On May 9, three teams of undergraduate and graduate students from diverse disciplines—including computer science, information management, economics, and law—delivered final presentations about their work with Citizen Clinic, an initiative launched within the Center for Long-Term Cybersecurity to provide technical assistance to organizations that are vulnerable to cyberattacks for political reasons.
In introductory remarks, Citizen Clinic Deputy Director Steve Trush commended the Spring 2019 cohort of students for coming into the program with an open mind and helping their client organizations think differently about cybersecurity. “Citizen Clinic is the main public interest technology effort not only for CLTC , but for the university as a whole,” Trush said. “You all got to know the people who need protection, their context and mission, and how they live their lives. You took what we take for granted as being cybersecurity best practice and made it actually work for them.”
Each student team delivered a 20-minute presentation that included background about their partner organization, including the key political, economic, social, technological, environmental, and legal (PESTLE) factors that determine its threat landscape. The students then provided an overview of the services they performed for their clients, as well as recommendations for future work.
One of the teams explained that they developed a work plan and resources for their client, which they described as an international defender of human rights in the digital environment. (For security reasons, the names of the students and client organizations are confidential.) “We conducted a risk assessment identifying 14 risk items that we then sorted into three categories,” said one of the Citizen Clinic participants, a graduate student at Berkeley School of Law. “We developed a 32-page travel protocol guide for our client to use for their international work as well as a cybersecurity handbook that included recommendations for developing an incident response and communication strategy.”
Another student team detailed their efforts to provide cybersecurity support to an organization that works in the pro-choice movement, which they explained has a “highly volatile operating landscape” with a “very complex attack surface,” and faces ransomware attacks, distributed denial-of-service (DDos) attacks, social engineering attacks, and other threats.
The students explained that they provided trainings and other learning resources—including employee-focused content about potential security enhancements, such as single sign-on (SSO) solutions—and they developed an onboarding guide to provide cybersecurity information for current and new employees. They also established a new data back-up and storage policy; they updated a cybersecurity handbook to include information about an incident response strategy, email encryption, and other details; and they created a one-page brief focused on HIPAA compliance.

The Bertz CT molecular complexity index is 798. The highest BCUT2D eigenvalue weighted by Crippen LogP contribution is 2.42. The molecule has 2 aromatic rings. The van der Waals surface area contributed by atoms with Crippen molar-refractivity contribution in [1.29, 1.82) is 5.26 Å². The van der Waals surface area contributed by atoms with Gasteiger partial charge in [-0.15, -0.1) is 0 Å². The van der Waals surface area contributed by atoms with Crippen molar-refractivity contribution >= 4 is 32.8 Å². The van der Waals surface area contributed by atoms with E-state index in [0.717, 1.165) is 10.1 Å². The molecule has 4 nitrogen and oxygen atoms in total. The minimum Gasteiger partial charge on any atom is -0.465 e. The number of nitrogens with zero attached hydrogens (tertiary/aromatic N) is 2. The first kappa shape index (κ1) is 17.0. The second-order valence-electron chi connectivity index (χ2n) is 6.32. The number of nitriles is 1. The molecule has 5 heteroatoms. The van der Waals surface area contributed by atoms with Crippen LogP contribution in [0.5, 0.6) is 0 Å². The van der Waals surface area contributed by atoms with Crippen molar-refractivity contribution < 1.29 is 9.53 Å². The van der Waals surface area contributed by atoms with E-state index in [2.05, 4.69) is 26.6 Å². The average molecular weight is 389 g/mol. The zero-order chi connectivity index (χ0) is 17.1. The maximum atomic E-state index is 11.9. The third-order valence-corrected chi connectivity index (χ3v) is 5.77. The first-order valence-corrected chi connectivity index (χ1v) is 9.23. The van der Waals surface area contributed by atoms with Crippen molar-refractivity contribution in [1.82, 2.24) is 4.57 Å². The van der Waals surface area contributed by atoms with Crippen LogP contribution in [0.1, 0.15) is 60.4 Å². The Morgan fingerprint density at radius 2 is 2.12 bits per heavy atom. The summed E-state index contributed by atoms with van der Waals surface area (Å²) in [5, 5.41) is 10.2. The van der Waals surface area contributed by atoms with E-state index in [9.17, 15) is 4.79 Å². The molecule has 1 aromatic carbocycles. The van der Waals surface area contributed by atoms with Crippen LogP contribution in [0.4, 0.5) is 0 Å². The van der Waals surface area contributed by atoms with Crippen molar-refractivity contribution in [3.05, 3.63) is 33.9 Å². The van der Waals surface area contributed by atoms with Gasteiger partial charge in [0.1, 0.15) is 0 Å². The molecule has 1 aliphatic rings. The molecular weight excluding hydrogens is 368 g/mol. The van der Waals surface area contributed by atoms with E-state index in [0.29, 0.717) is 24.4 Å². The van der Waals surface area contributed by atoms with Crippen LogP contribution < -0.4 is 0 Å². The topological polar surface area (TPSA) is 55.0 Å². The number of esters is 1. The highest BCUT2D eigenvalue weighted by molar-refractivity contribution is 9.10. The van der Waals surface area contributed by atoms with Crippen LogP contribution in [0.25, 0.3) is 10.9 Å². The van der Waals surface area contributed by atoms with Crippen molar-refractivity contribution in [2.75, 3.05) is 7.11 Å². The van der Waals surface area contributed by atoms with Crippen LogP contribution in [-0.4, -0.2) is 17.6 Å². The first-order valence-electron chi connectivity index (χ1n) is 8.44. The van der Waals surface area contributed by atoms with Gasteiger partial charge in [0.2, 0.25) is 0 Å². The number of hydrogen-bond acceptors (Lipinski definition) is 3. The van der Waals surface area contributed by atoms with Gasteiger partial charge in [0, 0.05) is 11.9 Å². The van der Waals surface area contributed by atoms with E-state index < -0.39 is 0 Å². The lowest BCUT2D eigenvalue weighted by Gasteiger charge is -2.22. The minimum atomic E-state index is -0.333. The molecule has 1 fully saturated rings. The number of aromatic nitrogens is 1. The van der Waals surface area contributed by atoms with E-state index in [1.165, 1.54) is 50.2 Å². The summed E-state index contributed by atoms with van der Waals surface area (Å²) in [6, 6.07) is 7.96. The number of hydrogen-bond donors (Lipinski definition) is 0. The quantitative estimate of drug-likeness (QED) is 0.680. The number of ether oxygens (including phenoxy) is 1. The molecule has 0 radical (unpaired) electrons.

In their presentations, each of the student teams assessed how well they were able to meet their client’s needs, and they offered recommendations for continued collaboration with the partner organizations for future semesters. The students concluded their presentations by providing feedback about the course and suggestions for practical improvements.
“The support from the [Citizen Clinic] teaching team was great and provided useful resources such as risk assessment data plans and tools for open-source intelligence gathering,” said one of the team members, a PhD student in computer science. “The teaching materials and guest speakers throughout the semester allowed us to develop a greater sense of awareness of the threats faced by civil society groups.”
All three student teams noted that their client organizations were grateful for the support they received through the program. “We were able to show a lot of respect and interest to support their goals and helped them to demystify cybersecurity and show how it could be a priority for them,” one student explained. “They really did see that this was an important thing to focus on and it was helpful for them to have Citizen Clinic come in and tell them in an informal and friendly way how they can work on cybersecurity, and that it doesn’t have to be just IT staff focusing on technical details, but can be more of an organizational approach.”
Visit this page to learn more about Citizen Clinic.